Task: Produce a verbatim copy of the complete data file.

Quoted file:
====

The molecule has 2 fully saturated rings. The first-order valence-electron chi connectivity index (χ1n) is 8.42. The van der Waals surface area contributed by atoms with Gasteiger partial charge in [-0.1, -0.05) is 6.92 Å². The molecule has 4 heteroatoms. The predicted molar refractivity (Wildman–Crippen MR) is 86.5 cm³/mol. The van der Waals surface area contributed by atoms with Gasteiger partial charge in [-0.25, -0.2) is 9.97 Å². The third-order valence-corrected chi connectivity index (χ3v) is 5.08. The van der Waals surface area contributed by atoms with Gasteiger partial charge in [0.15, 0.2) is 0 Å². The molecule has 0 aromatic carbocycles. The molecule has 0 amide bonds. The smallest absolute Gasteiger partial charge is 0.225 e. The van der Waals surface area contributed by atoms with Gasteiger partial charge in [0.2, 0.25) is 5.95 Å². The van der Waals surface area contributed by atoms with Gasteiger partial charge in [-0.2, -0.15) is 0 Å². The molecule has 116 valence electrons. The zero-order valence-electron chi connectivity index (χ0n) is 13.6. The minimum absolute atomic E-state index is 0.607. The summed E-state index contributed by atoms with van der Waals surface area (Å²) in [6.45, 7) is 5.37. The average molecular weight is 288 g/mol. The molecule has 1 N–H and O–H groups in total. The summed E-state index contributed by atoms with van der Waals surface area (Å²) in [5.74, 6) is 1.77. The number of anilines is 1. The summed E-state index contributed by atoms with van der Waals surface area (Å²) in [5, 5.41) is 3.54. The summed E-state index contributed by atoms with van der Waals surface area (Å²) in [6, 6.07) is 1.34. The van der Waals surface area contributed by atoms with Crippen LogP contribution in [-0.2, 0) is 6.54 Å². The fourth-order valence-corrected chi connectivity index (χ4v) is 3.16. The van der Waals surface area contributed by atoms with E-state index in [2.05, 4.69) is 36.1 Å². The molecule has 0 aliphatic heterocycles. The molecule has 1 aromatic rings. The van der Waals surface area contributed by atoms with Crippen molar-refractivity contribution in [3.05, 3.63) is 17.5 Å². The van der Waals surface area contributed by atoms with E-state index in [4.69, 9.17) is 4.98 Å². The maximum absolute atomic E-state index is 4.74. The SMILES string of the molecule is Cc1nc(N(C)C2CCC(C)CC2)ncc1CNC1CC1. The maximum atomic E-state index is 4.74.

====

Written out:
The molecule has 2 fully saturated rings. The first-order valence-electron chi connectivity index (χ1n) is 8.42. The van der Waals surface area contributed by atoms with Gasteiger partial charge in [-0.1, -0.05) is 6.92 Å². The molecule has 4 heteroatoms. The predicted molar refractivity (Wildman–Crippen MR) is 86.5 cm³/mol. The van der Waals surface area contributed by atoms with Gasteiger partial charge in [-0.25, -0.2) is 9.97 Å². The third-order valence-corrected chi connectivity index (χ3v) is 5.08. The van der Waals surface area contributed by atoms with Gasteiger partial charge in [0.15, 0.2) is 0 Å². The molecule has 0 aromatic carbocycles. The molecule has 0 amide bonds. The smallest absolute Gasteiger partial charge is 0.225 e. The van der Waals surface area contributed by atoms with Gasteiger partial charge in [0.2, 0.25) is 5.95 Å². The van der Waals surface area contributed by atoms with Gasteiger partial charge in [-0.2, -0.15) is 0 Å². The molecule has 116 valence electrons. The zero-order valence-electron chi connectivity index (χ0n) is 13.6. The minimum absolute atomic E-state index is 0.607. The summed E-state index contributed by atoms with van der Waals surface area (Å²) in [6.45, 7) is 5.37. The average molecular weight is 288 g/mol. The molecule has 1 N–H and O–H groups in total. The summed E-state index contributed by atoms with van der Waals surface area (Å²) in [5.74, 6) is 1.77. The number of anilines is 1. The summed E-state index contributed by atoms with van der Waals surface area (Å²) in [5, 5.41) is 3.54. The summed E-state index contributed by atoms with van der Waals surface area (Å²) in [6, 6.07) is 1.34. The van der Waals surface area contributed by atoms with Crippen LogP contribution in [-0.2, 0) is 6.54 Å². The fourth-order valence-corrected chi connectivity index (χ4v) is 3.16. The van der Waals surface area contributed by atoms with E-state index in [2.05, 4.69) is 36.1 Å². The molecule has 0 aliphatic heterocycles. The molecule has 1 aromatic rings. The van der Waals surface area contributed by atoms with Crippen molar-refractivity contribution in [3.05, 3.63) is 17.5 Å². The van der Waals surface area contributed by atoms with E-state index in [4.69, 9.17) is 4.98 Å². The maximum absolute atomic E-state index is 4.74. The SMILES string of the molecule is Cc1nc(N(C)C2CCC(C)CC2)ncc1CNC1CC1. The maximum atomic E-state index is 4.74.